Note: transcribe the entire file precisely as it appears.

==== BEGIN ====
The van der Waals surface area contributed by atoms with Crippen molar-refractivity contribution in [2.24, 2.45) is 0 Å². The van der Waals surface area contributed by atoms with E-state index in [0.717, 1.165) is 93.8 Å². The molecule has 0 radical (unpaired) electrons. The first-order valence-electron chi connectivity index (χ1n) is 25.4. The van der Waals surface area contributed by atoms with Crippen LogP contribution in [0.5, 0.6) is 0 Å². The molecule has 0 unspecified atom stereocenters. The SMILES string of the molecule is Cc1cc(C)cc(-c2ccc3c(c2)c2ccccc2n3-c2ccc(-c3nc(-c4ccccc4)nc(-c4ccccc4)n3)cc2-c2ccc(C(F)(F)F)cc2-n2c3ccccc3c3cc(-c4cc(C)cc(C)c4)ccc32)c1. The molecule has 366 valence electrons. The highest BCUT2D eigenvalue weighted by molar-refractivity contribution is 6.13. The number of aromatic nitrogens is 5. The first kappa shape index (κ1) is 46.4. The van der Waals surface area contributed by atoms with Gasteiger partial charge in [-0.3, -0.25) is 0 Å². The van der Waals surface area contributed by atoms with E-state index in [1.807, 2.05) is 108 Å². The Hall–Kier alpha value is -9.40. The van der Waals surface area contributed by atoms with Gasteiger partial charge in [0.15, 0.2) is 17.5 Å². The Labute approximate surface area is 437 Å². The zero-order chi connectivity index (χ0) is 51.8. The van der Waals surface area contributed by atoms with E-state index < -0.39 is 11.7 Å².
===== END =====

The van der Waals surface area contributed by atoms with Crippen molar-refractivity contribution in [2.24, 2.45) is 0 Å². The van der Waals surface area contributed by atoms with E-state index in [0.717, 1.165) is 93.8 Å². The molecule has 0 radical (unpaired) electrons. The first-order valence-electron chi connectivity index (χ1n) is 25.4. The van der Waals surface area contributed by atoms with Crippen LogP contribution in [0.5, 0.6) is 0 Å². The molecule has 0 unspecified atom stereocenters. The SMILES string of the molecule is Cc1cc(C)cc(-c2ccc3c(c2)c2ccccc2n3-c2ccc(-c3nc(-c4ccccc4)nc(-c4ccccc4)n3)cc2-c2ccc(C(F)(F)F)cc2-n2c3ccccc3c3cc(-c4cc(C)cc(C)c4)ccc32)c1. The molecule has 366 valence electrons. The highest BCUT2D eigenvalue weighted by molar-refractivity contribution is 6.13. The number of aromatic nitrogens is 5. The first kappa shape index (κ1) is 46.4. The van der Waals surface area contributed by atoms with Gasteiger partial charge in [-0.3, -0.25) is 0 Å². The van der Waals surface area contributed by atoms with E-state index in [1.807, 2.05) is 108 Å². The Hall–Kier alpha value is -9.40. The van der Waals surface area contributed by atoms with Gasteiger partial charge in [0.15, 0.2) is 17.5 Å². The Labute approximate surface area is 437 Å². The zero-order chi connectivity index (χ0) is 51.8. The van der Waals surface area contributed by atoms with E-state index < -0.39 is 11.7 Å².